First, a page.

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I am trying to use MySql REGEXP to find rows where green and 2012 occurs in the column

I am using .+ in the regexp.

This works:

select  'green 2012-01' REGEXP 'green.+2012'

returns 1

but if I place the '2012' first it returns 0

select  'green 2012-01' REGEXP '2012.+green';

returns 0

I am using MYSQL Software version: 5.1.43 - MySQL Community Server (GPL)

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1  
This is probably an XY problem. What are you really trying to do? –  ghoti Nov 7 '12 at 19:21

2 Answers 2

Regular expressions are kinda order dependent. What you'll need to do is put an | (or) operator between your two items to make it look for either one.

select 'green 2012-01' REGEXP '(green.*2012)|(2012.*green)'
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+1 - this is correct, though you don't really need all those brackets. –  ghoti Nov 7 '12 at 17:55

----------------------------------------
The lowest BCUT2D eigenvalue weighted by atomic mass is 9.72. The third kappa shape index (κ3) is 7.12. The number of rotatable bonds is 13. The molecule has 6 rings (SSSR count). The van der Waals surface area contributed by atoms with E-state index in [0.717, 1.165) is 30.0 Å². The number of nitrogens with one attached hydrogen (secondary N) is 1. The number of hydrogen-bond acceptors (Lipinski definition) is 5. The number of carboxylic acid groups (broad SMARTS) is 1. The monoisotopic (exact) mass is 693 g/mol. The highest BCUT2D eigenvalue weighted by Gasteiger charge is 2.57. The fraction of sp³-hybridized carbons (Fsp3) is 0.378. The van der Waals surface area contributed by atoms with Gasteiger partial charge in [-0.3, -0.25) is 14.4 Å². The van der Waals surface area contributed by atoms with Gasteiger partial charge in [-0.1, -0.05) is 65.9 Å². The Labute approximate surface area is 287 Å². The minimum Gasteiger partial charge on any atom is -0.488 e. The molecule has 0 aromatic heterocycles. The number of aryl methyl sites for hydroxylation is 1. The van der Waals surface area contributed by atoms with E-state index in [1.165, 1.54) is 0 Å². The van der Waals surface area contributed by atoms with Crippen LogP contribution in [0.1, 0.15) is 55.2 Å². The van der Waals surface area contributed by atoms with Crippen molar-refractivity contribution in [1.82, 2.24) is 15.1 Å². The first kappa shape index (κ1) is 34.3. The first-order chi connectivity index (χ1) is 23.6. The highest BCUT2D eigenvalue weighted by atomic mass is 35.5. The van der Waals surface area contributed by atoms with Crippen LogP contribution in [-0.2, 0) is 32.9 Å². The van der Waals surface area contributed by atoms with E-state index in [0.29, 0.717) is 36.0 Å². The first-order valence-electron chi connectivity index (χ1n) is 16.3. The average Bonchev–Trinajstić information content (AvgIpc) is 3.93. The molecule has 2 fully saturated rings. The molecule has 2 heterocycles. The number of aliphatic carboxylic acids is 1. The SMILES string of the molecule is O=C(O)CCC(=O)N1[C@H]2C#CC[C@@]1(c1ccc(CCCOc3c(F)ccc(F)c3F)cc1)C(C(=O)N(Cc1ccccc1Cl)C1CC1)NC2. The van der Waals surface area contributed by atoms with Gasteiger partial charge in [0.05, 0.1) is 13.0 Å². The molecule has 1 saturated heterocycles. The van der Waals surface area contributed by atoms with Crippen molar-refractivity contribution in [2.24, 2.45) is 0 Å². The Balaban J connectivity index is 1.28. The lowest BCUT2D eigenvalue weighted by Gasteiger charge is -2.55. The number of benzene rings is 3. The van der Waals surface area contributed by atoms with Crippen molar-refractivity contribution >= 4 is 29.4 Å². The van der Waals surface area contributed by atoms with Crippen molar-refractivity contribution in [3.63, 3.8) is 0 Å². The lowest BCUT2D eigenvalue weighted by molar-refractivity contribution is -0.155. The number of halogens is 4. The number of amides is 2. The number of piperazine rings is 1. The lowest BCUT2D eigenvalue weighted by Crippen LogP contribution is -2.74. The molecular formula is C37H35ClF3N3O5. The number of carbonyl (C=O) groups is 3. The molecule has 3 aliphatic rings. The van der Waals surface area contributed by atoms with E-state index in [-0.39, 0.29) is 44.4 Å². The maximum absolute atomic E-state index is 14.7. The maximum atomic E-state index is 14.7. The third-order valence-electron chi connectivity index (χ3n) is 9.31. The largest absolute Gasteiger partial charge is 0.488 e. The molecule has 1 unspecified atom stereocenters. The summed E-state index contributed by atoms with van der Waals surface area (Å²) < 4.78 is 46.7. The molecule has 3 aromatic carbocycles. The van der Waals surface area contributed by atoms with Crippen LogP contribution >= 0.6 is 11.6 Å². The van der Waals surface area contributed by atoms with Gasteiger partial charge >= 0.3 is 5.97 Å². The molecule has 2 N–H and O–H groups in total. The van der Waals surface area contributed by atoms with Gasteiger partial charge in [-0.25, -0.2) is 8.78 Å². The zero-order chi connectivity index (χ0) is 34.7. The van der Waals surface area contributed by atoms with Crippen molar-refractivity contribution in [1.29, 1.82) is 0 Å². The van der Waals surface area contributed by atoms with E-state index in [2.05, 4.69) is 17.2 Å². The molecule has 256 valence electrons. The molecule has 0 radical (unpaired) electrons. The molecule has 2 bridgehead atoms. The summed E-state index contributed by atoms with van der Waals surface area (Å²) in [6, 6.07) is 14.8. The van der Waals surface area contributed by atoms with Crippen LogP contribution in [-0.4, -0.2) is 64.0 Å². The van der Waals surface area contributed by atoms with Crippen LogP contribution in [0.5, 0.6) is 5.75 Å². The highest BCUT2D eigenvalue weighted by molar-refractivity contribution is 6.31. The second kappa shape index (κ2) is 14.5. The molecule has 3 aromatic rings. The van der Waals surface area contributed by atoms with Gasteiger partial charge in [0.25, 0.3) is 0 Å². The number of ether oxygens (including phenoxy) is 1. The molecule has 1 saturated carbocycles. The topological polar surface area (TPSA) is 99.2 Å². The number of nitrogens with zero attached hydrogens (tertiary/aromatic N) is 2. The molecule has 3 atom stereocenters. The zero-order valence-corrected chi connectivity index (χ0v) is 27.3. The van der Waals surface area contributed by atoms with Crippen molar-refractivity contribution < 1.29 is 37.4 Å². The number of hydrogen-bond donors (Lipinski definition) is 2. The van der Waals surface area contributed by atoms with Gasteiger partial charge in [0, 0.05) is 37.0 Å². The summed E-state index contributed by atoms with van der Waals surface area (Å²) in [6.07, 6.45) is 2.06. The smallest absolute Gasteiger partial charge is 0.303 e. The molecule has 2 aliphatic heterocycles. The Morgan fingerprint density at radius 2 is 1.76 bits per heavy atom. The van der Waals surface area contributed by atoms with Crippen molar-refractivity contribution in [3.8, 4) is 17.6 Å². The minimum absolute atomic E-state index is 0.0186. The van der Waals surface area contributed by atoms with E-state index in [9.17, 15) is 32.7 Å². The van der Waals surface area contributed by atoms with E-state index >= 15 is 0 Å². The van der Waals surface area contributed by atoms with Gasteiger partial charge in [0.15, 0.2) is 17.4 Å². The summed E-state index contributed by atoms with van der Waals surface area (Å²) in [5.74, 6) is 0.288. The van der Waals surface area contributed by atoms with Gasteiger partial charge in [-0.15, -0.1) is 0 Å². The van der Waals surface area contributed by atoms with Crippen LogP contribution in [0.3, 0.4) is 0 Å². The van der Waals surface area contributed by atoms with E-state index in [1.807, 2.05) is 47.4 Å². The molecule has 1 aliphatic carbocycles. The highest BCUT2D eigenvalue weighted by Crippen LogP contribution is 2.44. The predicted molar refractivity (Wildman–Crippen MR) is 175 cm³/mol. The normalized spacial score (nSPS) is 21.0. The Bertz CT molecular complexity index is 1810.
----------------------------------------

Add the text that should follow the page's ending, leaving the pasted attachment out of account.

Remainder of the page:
1  
Thanks for that - I tried it - worked but then I removed the space and it didn't work - select 'green2012-01' REGEXP '(green.+2012)|(2012.+green)' –  David Mirwis Nov 7 '12 at 18:01
    
You'll want to use .* (0 or more somethings) instead of .+ (1 or more somethings). I've edited my answer to reflect the changes. –  raykendo Nov 7 '12 at 18:14
    
Thank you very much - much appreciated –  David Mirwis Nov 7 '12 at 18:17
    
How would I search for three strings e.g 'green' and '2012' and 'London' –  David Mirwis Nov 8 '12 at 12:16

As an alternative to REGEX, while potentially less efficient, you could simply use LOCATE twice.

SELECT * FROM table WHERE LOCATE('2012', column) AND LOCATE('green', column);
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I am dynamically constructing the query using an input box to get the the search string. The user would enter 20012^green and I convert it to 2012.+green. It works when green^2012 is entered –  David Mirwis Nov 7 '12 at 17:44
    
Are you ultimately searching for each string the user enters? –  Jason McCreary Nov 7 '12 at 17:50
    
I concatenate the columns of a table and run a query searching for the string the user has entered e.g green^2012. The user would be trying to find a row that has both green and 2012 in it. –  David Mirwis Nov 7 '12 at 17:57
    
LOCATE is still applicable in this case. The logic for parsing user input is beyond SQL. –  Jason McCreary Nov 7 '12 at 18:09

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